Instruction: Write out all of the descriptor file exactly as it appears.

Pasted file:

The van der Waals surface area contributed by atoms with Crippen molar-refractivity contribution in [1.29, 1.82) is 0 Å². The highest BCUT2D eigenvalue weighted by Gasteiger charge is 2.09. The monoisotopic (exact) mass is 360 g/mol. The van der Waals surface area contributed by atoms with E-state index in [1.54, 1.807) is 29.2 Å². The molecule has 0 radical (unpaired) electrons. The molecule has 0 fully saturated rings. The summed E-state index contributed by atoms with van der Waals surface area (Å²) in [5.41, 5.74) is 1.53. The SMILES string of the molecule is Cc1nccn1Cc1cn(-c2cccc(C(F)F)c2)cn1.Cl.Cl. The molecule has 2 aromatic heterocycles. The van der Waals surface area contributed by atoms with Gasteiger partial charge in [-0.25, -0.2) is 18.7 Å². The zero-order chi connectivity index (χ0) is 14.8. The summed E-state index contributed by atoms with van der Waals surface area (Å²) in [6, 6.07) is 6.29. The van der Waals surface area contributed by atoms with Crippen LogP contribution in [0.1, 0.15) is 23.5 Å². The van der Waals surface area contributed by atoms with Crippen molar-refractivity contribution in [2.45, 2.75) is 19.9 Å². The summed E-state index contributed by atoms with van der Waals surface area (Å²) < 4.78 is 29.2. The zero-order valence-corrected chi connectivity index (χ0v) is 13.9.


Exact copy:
The van der Waals surface area contributed by atoms with Crippen molar-refractivity contribution in [1.29, 1.82) is 0 Å². The highest BCUT2D eigenvalue weighted by Gasteiger charge is 2.09. The monoisotopic (exact) mass is 360 g/mol. The van der Waals surface area contributed by atoms with E-state index in [1.54, 1.807) is 29.2 Å². The molecule has 0 radical (unpaired) electrons. The molecule has 0 fully saturated rings. The summed E-state index contributed by atoms with van der Waals surface area (Å²) in [5.41, 5.74) is 1.53. The SMILES string of the molecule is Cc1nccn1Cc1cn(-c2cccc(C(F)F)c2)cn1.Cl.Cl. The molecule has 2 aromatic heterocycles. The van der Waals surface area contributed by atoms with Gasteiger partial charge in [-0.25, -0.2) is 18.7 Å². The zero-order chi connectivity index (χ0) is 14.8. The summed E-state index contributed by atoms with van der Waals surface area (Å²) in [6, 6.07) is 6.29. The van der Waals surface area contributed by atoms with Crippen LogP contribution in [0.1, 0.15) is 23.5 Å². The van der Waals surface area contributed by atoms with Crippen molar-refractivity contribution in [2.45, 2.75) is 19.9 Å². The summed E-state index contributed by atoms with van der Waals surface area (Å²) < 4.78 is 29.2. The zero-order valence-corrected chi connectivity index (χ0v) is 13.9.